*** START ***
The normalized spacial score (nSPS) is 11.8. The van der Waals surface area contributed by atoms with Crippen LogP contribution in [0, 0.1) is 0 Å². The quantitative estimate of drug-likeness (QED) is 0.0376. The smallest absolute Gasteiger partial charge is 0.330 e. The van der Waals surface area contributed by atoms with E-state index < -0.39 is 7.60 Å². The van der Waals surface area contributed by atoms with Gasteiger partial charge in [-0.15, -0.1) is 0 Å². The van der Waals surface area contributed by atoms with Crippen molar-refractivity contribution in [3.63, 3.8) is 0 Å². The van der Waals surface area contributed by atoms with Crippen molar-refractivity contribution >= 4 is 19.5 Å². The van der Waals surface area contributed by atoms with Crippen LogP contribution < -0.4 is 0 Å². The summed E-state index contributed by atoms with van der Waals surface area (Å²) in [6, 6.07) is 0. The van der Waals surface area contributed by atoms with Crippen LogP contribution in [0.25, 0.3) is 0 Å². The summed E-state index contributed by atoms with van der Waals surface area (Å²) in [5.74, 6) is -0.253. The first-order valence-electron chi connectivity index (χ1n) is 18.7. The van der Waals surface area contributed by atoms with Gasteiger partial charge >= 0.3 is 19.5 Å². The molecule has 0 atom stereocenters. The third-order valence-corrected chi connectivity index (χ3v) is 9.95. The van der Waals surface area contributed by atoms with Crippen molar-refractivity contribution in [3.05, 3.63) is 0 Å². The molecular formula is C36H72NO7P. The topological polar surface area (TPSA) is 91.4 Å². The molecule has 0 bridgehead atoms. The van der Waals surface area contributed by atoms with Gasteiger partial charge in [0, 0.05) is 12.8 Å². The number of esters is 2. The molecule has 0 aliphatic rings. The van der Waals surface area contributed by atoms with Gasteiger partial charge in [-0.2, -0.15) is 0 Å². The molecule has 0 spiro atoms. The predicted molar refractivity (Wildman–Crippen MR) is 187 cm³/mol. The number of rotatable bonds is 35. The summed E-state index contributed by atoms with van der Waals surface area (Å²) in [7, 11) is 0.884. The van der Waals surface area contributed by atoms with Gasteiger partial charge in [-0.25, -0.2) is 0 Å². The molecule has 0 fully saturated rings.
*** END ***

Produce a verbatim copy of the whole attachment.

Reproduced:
The normalized spacial score (nSPS) is 11.8. The van der Waals surface area contributed by atoms with Crippen LogP contribution in [0, 0.1) is 0 Å². The quantitative estimate of drug-likeness (QED) is 0.0376. The smallest absolute Gasteiger partial charge is 0.330 e. The van der Waals surface area contributed by atoms with E-state index < -0.39 is 7.60 Å². The van der Waals surface area contributed by atoms with Gasteiger partial charge in [-0.15, -0.1) is 0 Å². The van der Waals surface area contributed by atoms with Crippen molar-refractivity contribution in [3.63, 3.8) is 0 Å². The van der Waals surface area contributed by atoms with Crippen molar-refractivity contribution >= 4 is 19.5 Å². The van der Waals surface area contributed by atoms with Crippen LogP contribution < -0.4 is 0 Å². The summed E-state index contributed by atoms with van der Waals surface area (Å²) in [6, 6.07) is 0. The van der Waals surface area contributed by atoms with Crippen LogP contribution in [0.25, 0.3) is 0 Å². The summed E-state index contributed by atoms with van der Waals surface area (Å²) in [5.74, 6) is -0.253. The first-order valence-electron chi connectivity index (χ1n) is 18.7. The van der Waals surface area contributed by atoms with Gasteiger partial charge >= 0.3 is 19.5 Å². The molecule has 0 atom stereocenters. The third-order valence-corrected chi connectivity index (χ3v) is 9.95. The van der Waals surface area contributed by atoms with Crippen molar-refractivity contribution in [3.05, 3.63) is 0 Å². The molecular formula is C36H72NO7P. The topological polar surface area (TPSA) is 91.4 Å². The molecule has 0 bridgehead atoms. The van der Waals surface area contributed by atoms with Gasteiger partial charge in [0, 0.05) is 12.8 Å². The number of esters is 2. The molecule has 0 aliphatic rings. The van der Waals surface area contributed by atoms with Gasteiger partial charge in [-0.2, -0.15) is 0 Å². The molecule has 0 spiro atoms. The predicted molar refractivity (Wildman–Crippen MR) is 187 cm³/mol. The number of rotatable bonds is 35. The summed E-state index contributed by atoms with van der Waals surface area (Å²) in [7, 11) is 0.884. The van der Waals surface area contributed by atoms with Gasteiger partial charge in [-0.25, -0.2) is 0 Å². The molecule has 0 fully saturated rings.